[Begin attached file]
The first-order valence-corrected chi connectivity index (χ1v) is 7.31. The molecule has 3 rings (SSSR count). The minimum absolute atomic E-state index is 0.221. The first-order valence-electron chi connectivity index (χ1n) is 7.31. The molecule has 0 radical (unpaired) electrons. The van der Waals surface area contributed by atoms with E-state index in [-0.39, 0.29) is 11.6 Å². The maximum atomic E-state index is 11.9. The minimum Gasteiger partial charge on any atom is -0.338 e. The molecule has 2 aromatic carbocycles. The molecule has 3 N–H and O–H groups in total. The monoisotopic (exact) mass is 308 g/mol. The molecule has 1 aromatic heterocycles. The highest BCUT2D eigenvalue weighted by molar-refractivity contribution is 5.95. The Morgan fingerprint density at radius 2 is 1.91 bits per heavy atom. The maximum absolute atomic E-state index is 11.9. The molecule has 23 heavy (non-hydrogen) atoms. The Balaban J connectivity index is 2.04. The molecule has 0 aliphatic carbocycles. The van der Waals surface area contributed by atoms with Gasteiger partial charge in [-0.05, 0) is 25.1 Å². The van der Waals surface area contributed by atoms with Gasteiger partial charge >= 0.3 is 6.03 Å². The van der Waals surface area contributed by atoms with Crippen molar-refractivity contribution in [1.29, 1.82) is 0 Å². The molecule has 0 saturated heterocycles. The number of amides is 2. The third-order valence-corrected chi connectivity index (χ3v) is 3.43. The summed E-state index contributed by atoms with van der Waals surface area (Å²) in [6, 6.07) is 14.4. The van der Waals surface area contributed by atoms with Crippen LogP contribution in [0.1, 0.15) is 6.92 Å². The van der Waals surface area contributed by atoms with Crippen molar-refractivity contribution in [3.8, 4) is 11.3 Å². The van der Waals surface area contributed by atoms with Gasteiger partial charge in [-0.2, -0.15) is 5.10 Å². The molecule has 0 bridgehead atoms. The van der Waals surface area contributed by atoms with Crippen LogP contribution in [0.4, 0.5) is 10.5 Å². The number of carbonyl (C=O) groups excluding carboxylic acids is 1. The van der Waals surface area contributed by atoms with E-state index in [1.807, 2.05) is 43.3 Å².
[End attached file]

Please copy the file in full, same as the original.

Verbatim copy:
The first-order valence-corrected chi connectivity index (χ1v) is 7.31. The molecule has 3 rings (SSSR count). The minimum absolute atomic E-state index is 0.221. The first-order valence-electron chi connectivity index (χ1n) is 7.31. The molecule has 0 radical (unpaired) electrons. The van der Waals surface area contributed by atoms with E-state index in [-0.39, 0.29) is 11.6 Å². The maximum atomic E-state index is 11.9. The minimum Gasteiger partial charge on any atom is -0.338 e. The molecule has 2 aromatic carbocycles. The molecule has 3 N–H and O–H groups in total. The monoisotopic (exact) mass is 308 g/mol. The molecule has 1 aromatic heterocycles. The highest BCUT2D eigenvalue weighted by molar-refractivity contribution is 5.95. The Morgan fingerprint density at radius 2 is 1.91 bits per heavy atom. The maximum absolute atomic E-state index is 11.9. The molecule has 23 heavy (non-hydrogen) atoms. The Balaban J connectivity index is 2.04. The molecule has 0 aliphatic carbocycles. The van der Waals surface area contributed by atoms with Gasteiger partial charge in [-0.05, 0) is 25.1 Å². The van der Waals surface area contributed by atoms with Gasteiger partial charge >= 0.3 is 6.03 Å². The van der Waals surface area contributed by atoms with Crippen molar-refractivity contribution in [1.29, 1.82) is 0 Å². The molecule has 0 saturated heterocycles. The number of amides is 2. The third-order valence-corrected chi connectivity index (χ3v) is 3.43. The summed E-state index contributed by atoms with van der Waals surface area (Å²) in [6, 6.07) is 14.4. The van der Waals surface area contributed by atoms with Crippen LogP contribution in [0.1, 0.15) is 6.92 Å². The van der Waals surface area contributed by atoms with Crippen molar-refractivity contribution in [3.8, 4) is 11.3 Å². The van der Waals surface area contributed by atoms with Gasteiger partial charge in [-0.2, -0.15) is 5.10 Å². The molecule has 0 bridgehead atoms. The van der Waals surface area contributed by atoms with Crippen LogP contribution in [0.4, 0.5) is 10.5 Å². The number of carbonyl (C=O) groups excluding carboxylic acids is 1. The van der Waals surface area contributed by atoms with E-state index in [1.807, 2.05) is 43.3 Å².